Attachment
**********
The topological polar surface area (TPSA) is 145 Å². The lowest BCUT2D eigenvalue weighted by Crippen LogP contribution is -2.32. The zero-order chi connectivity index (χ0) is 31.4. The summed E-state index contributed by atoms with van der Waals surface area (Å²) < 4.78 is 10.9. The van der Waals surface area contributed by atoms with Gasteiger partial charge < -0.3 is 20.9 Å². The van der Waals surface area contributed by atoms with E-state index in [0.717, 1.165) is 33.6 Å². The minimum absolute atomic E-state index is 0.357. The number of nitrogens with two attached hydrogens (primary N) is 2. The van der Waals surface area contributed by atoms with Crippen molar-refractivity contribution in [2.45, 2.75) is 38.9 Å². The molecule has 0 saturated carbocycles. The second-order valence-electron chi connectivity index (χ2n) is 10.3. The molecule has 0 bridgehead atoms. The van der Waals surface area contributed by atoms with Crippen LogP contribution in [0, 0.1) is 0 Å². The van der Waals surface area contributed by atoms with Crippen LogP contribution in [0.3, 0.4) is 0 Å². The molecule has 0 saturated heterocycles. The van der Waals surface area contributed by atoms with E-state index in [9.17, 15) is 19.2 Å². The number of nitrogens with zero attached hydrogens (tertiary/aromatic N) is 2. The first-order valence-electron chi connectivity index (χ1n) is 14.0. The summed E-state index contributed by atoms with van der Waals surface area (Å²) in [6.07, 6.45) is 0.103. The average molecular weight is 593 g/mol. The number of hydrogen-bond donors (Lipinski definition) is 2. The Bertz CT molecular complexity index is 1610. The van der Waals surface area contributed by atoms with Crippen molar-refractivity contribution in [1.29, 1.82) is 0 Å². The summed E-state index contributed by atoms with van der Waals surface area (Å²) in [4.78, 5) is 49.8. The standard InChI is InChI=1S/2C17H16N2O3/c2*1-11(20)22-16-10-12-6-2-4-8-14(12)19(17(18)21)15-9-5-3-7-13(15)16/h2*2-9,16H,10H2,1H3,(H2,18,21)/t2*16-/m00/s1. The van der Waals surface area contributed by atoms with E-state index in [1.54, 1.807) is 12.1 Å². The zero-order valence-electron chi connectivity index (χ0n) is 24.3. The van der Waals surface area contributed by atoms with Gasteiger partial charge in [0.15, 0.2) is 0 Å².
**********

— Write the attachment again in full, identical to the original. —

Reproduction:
The topological polar surface area (TPSA) is 145 Å². The lowest BCUT2D eigenvalue weighted by Crippen LogP contribution is -2.32. The zero-order chi connectivity index (χ0) is 31.4. The summed E-state index contributed by atoms with van der Waals surface area (Å²) < 4.78 is 10.9. The van der Waals surface area contributed by atoms with Gasteiger partial charge < -0.3 is 20.9 Å². The van der Waals surface area contributed by atoms with E-state index in [0.717, 1.165) is 33.6 Å². The minimum absolute atomic E-state index is 0.357. The number of nitrogens with two attached hydrogens (primary N) is 2. The van der Waals surface area contributed by atoms with Crippen molar-refractivity contribution in [2.45, 2.75) is 38.9 Å². The molecule has 0 saturated carbocycles. The second-order valence-electron chi connectivity index (χ2n) is 10.3. The molecule has 0 bridgehead atoms. The van der Waals surface area contributed by atoms with Crippen LogP contribution in [0, 0.1) is 0 Å². The van der Waals surface area contributed by atoms with Crippen LogP contribution in [0.3, 0.4) is 0 Å². The molecule has 0 saturated heterocycles. The van der Waals surface area contributed by atoms with E-state index in [9.17, 15) is 19.2 Å². The number of nitrogens with zero attached hydrogens (tertiary/aromatic N) is 2. The first-order valence-electron chi connectivity index (χ1n) is 14.0. The summed E-state index contributed by atoms with van der Waals surface area (Å²) in [6.07, 6.45) is 0.103. The average molecular weight is 593 g/mol. The number of hydrogen-bond donors (Lipinski definition) is 2. The Bertz CT molecular complexity index is 1610. The van der Waals surface area contributed by atoms with Crippen molar-refractivity contribution in [1.29, 1.82) is 0 Å². The summed E-state index contributed by atoms with van der Waals surface area (Å²) in [4.78, 5) is 49.8. The standard InChI is InChI=1S/2C17H16N2O3/c2*1-11(20)22-16-10-12-6-2-4-8-14(12)19(17(18)21)15-9-5-3-7-13(15)16/h2*2-9,16H,10H2,1H3,(H2,18,21)/t2*16-/m00/s1. The van der Waals surface area contributed by atoms with E-state index in [1.54, 1.807) is 12.1 Å². The zero-order valence-electron chi connectivity index (χ0n) is 24.3. The van der Waals surface area contributed by atoms with Gasteiger partial charge in [0.15, 0.2) is 0 Å².